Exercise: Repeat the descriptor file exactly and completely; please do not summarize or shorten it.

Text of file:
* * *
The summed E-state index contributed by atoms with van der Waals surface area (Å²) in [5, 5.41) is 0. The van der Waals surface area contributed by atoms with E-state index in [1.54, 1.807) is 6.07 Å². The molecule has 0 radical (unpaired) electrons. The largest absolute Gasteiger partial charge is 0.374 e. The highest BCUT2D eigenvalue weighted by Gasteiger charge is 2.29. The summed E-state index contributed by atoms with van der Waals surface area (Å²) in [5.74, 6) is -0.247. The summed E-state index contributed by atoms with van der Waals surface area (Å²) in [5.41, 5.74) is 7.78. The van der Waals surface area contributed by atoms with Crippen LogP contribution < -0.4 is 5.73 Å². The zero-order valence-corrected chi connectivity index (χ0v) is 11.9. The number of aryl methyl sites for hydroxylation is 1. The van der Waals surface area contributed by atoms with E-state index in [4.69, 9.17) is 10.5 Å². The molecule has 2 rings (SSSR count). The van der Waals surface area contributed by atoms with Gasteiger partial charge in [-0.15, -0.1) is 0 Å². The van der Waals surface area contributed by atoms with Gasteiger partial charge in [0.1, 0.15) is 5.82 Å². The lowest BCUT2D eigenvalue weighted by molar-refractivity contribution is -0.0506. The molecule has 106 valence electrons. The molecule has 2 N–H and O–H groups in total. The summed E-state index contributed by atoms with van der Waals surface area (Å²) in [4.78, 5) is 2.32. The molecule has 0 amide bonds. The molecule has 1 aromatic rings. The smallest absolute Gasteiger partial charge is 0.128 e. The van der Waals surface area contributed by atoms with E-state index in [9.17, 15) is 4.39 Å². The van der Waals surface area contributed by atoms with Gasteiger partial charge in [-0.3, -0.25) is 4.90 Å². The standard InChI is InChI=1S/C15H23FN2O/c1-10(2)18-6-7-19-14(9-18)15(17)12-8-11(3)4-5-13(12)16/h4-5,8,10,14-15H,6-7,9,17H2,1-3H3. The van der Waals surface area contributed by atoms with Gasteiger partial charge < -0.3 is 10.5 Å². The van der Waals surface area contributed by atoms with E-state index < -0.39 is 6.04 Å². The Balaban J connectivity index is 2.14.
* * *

The summed E-state index contributed by atoms with van der Waals surface area (Å²) in [5, 5.41) is 0. The van der Waals surface area contributed by atoms with E-state index in [1.54, 1.807) is 6.07 Å². The molecule has 0 radical (unpaired) electrons. The largest absolute Gasteiger partial charge is 0.374 e. The highest BCUT2D eigenvalue weighted by Gasteiger charge is 2.29. The summed E-state index contributed by atoms with van der Waals surface area (Å²) in [5.74, 6) is -0.247. The summed E-state index contributed by atoms with van der Waals surface area (Å²) in [5.41, 5.74) is 7.78. The van der Waals surface area contributed by atoms with Crippen LogP contribution < -0.4 is 5.73 Å². The zero-order valence-corrected chi connectivity index (χ0v) is 11.9. The number of aryl methyl sites for hydroxylation is 1. The van der Waals surface area contributed by atoms with E-state index in [4.69, 9.17) is 10.5 Å². The molecule has 2 rings (SSSR count). The van der Waals surface area contributed by atoms with Gasteiger partial charge in [-0.15, -0.1) is 0 Å². The van der Waals surface area contributed by atoms with Gasteiger partial charge in [0.1, 0.15) is 5.82 Å². The lowest BCUT2D eigenvalue weighted by molar-refractivity contribution is -0.0506. The molecule has 106 valence electrons. The molecule has 2 N–H and O–H groups in total. The summed E-state index contributed by atoms with van der Waals surface area (Å²) in [4.78, 5) is 2.32. The molecule has 0 amide bonds. The molecule has 1 aromatic rings. The smallest absolute Gasteiger partial charge is 0.128 e. The van der Waals surface area contributed by atoms with E-state index in [9.17, 15) is 4.39 Å². The van der Waals surface area contributed by atoms with Gasteiger partial charge in [-0.3, -0.25) is 4.90 Å². The standard InChI is InChI=1S/C15H23FN2O/c1-10(2)18-6-7-19-14(9-18)15(17)12-8-11(3)4-5-13(12)16/h4-5,8,10,14-15H,6-7,9,17H2,1-3H3. The van der Waals surface area contributed by atoms with Gasteiger partial charge < -0.3 is 10.5 Å². The van der Waals surface area contributed by atoms with E-state index < -0.39 is 6.04 Å². The Balaban J connectivity index is 2.14.